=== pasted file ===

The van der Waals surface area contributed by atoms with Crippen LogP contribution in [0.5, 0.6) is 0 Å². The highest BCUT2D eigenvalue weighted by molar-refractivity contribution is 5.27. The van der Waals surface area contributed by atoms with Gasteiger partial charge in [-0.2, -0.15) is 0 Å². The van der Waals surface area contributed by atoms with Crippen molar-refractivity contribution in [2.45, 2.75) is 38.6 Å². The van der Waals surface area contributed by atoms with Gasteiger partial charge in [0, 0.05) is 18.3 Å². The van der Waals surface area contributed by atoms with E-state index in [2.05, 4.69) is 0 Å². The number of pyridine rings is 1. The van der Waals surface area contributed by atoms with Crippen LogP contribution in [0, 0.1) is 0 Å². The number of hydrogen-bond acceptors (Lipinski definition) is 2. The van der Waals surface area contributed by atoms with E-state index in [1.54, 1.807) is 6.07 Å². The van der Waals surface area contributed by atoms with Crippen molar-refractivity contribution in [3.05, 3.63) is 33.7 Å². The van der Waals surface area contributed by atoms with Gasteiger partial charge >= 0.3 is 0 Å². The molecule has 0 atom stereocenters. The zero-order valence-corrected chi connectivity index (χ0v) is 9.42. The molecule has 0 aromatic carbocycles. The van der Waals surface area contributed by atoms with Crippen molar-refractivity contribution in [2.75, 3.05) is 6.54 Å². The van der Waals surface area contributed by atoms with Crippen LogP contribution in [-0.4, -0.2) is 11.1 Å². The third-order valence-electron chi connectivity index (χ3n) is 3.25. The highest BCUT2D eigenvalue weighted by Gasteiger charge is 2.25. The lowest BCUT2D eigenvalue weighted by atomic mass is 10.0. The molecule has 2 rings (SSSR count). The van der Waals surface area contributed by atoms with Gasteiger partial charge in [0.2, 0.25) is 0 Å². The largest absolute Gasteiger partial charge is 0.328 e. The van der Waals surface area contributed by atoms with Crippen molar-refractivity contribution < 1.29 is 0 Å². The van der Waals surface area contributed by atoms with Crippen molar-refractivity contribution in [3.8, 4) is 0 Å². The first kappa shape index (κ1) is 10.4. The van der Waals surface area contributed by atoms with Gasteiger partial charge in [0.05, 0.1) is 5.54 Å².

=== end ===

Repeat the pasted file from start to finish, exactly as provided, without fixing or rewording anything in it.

The van der Waals surface area contributed by atoms with Crippen LogP contribution in [0.5, 0.6) is 0 Å². The highest BCUT2D eigenvalue weighted by molar-refractivity contribution is 5.27. The van der Waals surface area contributed by atoms with Gasteiger partial charge in [-0.2, -0.15) is 0 Å². The van der Waals surface area contributed by atoms with Crippen molar-refractivity contribution in [2.45, 2.75) is 38.6 Å². The van der Waals surface area contributed by atoms with Gasteiger partial charge in [0, 0.05) is 18.3 Å². The van der Waals surface area contributed by atoms with E-state index in [2.05, 4.69) is 0 Å². The number of pyridine rings is 1. The van der Waals surface area contributed by atoms with Crippen LogP contribution in [0, 0.1) is 0 Å². The number of hydrogen-bond acceptors (Lipinski definition) is 2. The van der Waals surface area contributed by atoms with E-state index in [1.54, 1.807) is 6.07 Å². The van der Waals surface area contributed by atoms with Crippen molar-refractivity contribution in [3.05, 3.63) is 33.7 Å². The van der Waals surface area contributed by atoms with Gasteiger partial charge >= 0.3 is 0 Å². The molecule has 0 atom stereocenters. The zero-order valence-corrected chi connectivity index (χ0v) is 9.42. The molecule has 0 aromatic carbocycles. The van der Waals surface area contributed by atoms with Crippen molar-refractivity contribution in [2.75, 3.05) is 6.54 Å². The van der Waals surface area contributed by atoms with Crippen LogP contribution in [-0.4, -0.2) is 11.1 Å². The third-order valence-electron chi connectivity index (χ3n) is 3.25. The highest BCUT2D eigenvalue weighted by Gasteiger charge is 2.25. The lowest BCUT2D eigenvalue weighted by atomic mass is 10.0. The molecule has 2 rings (SSSR count). The van der Waals surface area contributed by atoms with Gasteiger partial charge in [0.2, 0.25) is 0 Å². The largest absolute Gasteiger partial charge is 0.328 e. The van der Waals surface area contributed by atoms with Crippen molar-refractivity contribution < 1.29 is 0 Å². The van der Waals surface area contributed by atoms with Crippen molar-refractivity contribution in [3.8, 4) is 0 Å². The first kappa shape index (κ1) is 10.4. The van der Waals surface area contributed by atoms with Gasteiger partial charge in [0.05, 0.1) is 5.54 Å².